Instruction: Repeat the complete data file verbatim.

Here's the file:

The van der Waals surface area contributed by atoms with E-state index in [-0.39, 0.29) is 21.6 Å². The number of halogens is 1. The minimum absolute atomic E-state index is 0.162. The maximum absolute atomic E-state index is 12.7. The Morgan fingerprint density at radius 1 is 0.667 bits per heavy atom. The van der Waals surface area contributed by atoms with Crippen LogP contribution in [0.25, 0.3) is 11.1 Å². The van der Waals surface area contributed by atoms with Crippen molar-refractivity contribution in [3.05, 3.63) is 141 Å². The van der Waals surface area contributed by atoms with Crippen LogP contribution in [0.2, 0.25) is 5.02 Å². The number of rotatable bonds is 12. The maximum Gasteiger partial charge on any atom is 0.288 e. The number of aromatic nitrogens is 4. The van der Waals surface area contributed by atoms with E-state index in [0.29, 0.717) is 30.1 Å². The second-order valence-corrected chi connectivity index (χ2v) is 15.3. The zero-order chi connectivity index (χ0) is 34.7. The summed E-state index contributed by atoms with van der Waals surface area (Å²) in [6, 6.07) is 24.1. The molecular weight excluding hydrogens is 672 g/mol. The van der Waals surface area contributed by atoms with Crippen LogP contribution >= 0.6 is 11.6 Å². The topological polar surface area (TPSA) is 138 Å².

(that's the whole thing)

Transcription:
The van der Waals surface area contributed by atoms with E-state index in [-0.39, 0.29) is 21.6 Å². The number of halogens is 1. The minimum absolute atomic E-state index is 0.162. The maximum absolute atomic E-state index is 12.7. The Morgan fingerprint density at radius 1 is 0.667 bits per heavy atom. The van der Waals surface area contributed by atoms with Crippen LogP contribution in [0.25, 0.3) is 11.1 Å². The van der Waals surface area contributed by atoms with Crippen molar-refractivity contribution in [3.05, 3.63) is 141 Å². The van der Waals surface area contributed by atoms with Crippen LogP contribution in [0.2, 0.25) is 5.02 Å². The number of rotatable bonds is 12. The maximum Gasteiger partial charge on any atom is 0.288 e. The number of aromatic nitrogens is 4. The van der Waals surface area contributed by atoms with E-state index in [0.29, 0.717) is 30.1 Å². The second-order valence-corrected chi connectivity index (χ2v) is 15.3. The zero-order chi connectivity index (χ0) is 34.7. The summed E-state index contributed by atoms with van der Waals surface area (Å²) in [6, 6.07) is 24.1. The molecular weight excluding hydrogens is 672 g/mol. The van der Waals surface area contributed by atoms with Crippen LogP contribution >= 0.6 is 11.6 Å². The topological polar surface area (TPSA) is 138 Å².